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Montevideo, May 26th 2024 - 02:08 UTC

 

 

Argentina to reopen embassy in Bangladesh

Sunday, December 11th 2022 - 08:11 UTC
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In August this year, Cafiero met with his Bangladeshi counterpart, Abul Kalam Abdul Momen In August this year, Cafiero met with his Bangladeshi counterpart, Abul Kalam Abdul Momen

Argentine Foreign Minister Santiago Cafiero announced his country would be reopening its embassy in Bangladesh after 40 years, a decision most likely boosted by the Asian country's support of Lionel Messi's team playing the football World Cup in Qatar.

Cafiero said that after participating in the G-20 Foreign Ministers' Summit in India in 2023 he will make a trip to Bangladesh to finalize the details.

In August this year, Cafiero met with his Bangladeshi counterpart, Abul Kalam Abdul Momen, to promote bilateral cooperation. In that meeting, both diplomats agreed there was “wide potential for trade growth.”

Argentine exports to Bangladesh last year amounted to US$ 876 million, a historic high entailing an US$ 862 million trade surplus for the South American country. The leading items were soybean byproducts, corn, and wheat.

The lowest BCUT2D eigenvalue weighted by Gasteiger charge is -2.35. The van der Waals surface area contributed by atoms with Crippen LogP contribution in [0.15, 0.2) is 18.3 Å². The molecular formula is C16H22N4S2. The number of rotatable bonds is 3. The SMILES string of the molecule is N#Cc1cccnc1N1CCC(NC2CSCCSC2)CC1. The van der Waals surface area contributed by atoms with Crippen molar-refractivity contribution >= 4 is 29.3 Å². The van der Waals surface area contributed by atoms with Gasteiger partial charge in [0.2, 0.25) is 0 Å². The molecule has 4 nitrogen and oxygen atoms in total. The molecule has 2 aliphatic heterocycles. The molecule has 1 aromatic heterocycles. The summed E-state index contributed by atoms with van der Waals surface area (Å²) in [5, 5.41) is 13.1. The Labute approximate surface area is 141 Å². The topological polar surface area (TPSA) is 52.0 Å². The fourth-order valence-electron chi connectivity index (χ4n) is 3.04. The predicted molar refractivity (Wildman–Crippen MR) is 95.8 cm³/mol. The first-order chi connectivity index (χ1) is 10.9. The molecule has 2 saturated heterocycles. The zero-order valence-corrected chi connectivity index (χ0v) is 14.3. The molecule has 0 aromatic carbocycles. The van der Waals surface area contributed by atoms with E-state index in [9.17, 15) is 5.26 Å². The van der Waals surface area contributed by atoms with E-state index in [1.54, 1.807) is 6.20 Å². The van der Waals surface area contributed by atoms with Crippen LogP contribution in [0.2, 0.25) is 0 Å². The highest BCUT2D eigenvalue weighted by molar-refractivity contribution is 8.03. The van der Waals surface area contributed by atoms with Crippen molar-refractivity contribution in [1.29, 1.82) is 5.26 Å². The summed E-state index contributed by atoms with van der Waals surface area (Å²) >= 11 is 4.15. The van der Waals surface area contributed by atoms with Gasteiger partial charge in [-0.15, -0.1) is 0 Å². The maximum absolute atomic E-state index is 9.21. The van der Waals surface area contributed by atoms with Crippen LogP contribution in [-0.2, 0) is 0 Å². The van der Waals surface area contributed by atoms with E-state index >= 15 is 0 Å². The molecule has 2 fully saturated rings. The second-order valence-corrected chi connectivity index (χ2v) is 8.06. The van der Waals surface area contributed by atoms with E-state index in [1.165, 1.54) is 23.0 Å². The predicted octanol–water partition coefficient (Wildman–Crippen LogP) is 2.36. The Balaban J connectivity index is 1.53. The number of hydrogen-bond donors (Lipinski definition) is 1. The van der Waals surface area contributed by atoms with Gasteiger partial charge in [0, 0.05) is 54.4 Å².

“With the reopening of the Embassy and its consular section, we seek to exploit the potential of the bilateral relation, mainly in the commercial aspect, which has a wide potential for growth, seeking to diversify trade and the Argentine exportable offer. Likewise, to promote cooperation in the sports, satellite, humanitarian aid, and disaster management fields,” the Foreign Ministry said in a statement.

Bangladeshi TV anchors announce the reports on Argentina's national team wearing Messi jerseys.

The common bond between the two distant peoples is said to stem from a rivalry with the United Kingdom. In 1942, UK Prime Minister Winston Churchill ordered all supplies to Bangladesh, then part of Pakistan, cut off because he believed they collaborated with Japan, which led to the Bengal famine of 1943 that resulted in 3 million deaths.

Since then, resentment toward Britain has remained unchanged. Diego Maradona's 1986 Hand of God and Goal of the Century against Britain was regarded as a bit of a vindication for the Bangladeshi people who have since become unconditional fans of Argentina and stage celebrations even louder and more colorful than those in Buenos Aires every time the South American squad wins.

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